Estimating the Impacts of Climate Change and Potential Adaptation Strategies on Cereal Grains in the United States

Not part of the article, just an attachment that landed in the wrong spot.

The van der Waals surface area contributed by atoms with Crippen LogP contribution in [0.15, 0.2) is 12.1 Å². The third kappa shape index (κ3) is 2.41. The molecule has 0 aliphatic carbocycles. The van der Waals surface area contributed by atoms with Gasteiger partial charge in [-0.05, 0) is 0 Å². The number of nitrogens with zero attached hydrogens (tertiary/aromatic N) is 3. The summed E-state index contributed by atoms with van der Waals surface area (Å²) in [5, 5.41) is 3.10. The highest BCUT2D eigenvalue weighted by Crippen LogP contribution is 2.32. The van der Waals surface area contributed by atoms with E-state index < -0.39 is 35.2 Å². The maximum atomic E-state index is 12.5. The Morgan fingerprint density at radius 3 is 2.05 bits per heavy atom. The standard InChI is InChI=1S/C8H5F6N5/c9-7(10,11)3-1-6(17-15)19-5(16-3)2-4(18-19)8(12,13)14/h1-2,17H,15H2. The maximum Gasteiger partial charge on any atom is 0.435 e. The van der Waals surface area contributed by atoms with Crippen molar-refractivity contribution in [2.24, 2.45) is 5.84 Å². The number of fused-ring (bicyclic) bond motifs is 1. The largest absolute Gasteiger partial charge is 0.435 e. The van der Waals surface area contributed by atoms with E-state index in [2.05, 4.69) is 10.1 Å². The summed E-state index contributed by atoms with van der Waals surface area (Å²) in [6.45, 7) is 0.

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2017 Fei, McCarl and Thayer. Climate change induced alterations from historical patterns of precipitation, temperature, and atmospheric gases as well as increases in the frequency of extreme events is leading to alterations in global cereal production and its spatial distribution. Using a US agricultural sector model, we examine effects and acreage adaptation with an emphasis on wheat and the Pacific Northwest region. Use of a national sector model allows for analysis at the national as well as regional level. Generally, under climate change we find that the incidence of wheat production shifts northward in the Southern Great Plains, westward in Northern Great Plains and eastward in Oregon and Washington, all of which are moves to cooler conditions. Total wheat acreage in the Pacific Northwest is expected to decline from 6 million acres under no climate change to 5.4-5.7 million acres over the study period. Additionally, we consider impacts on price, production, and consumer, producer, and foreign welfare finding losses to consumer welfare and gains to producer welfare with overall losses in surplus. Recommendations are made for future research and alternative ways that adaptation strategies can be integrated into models to predict long-term impacts.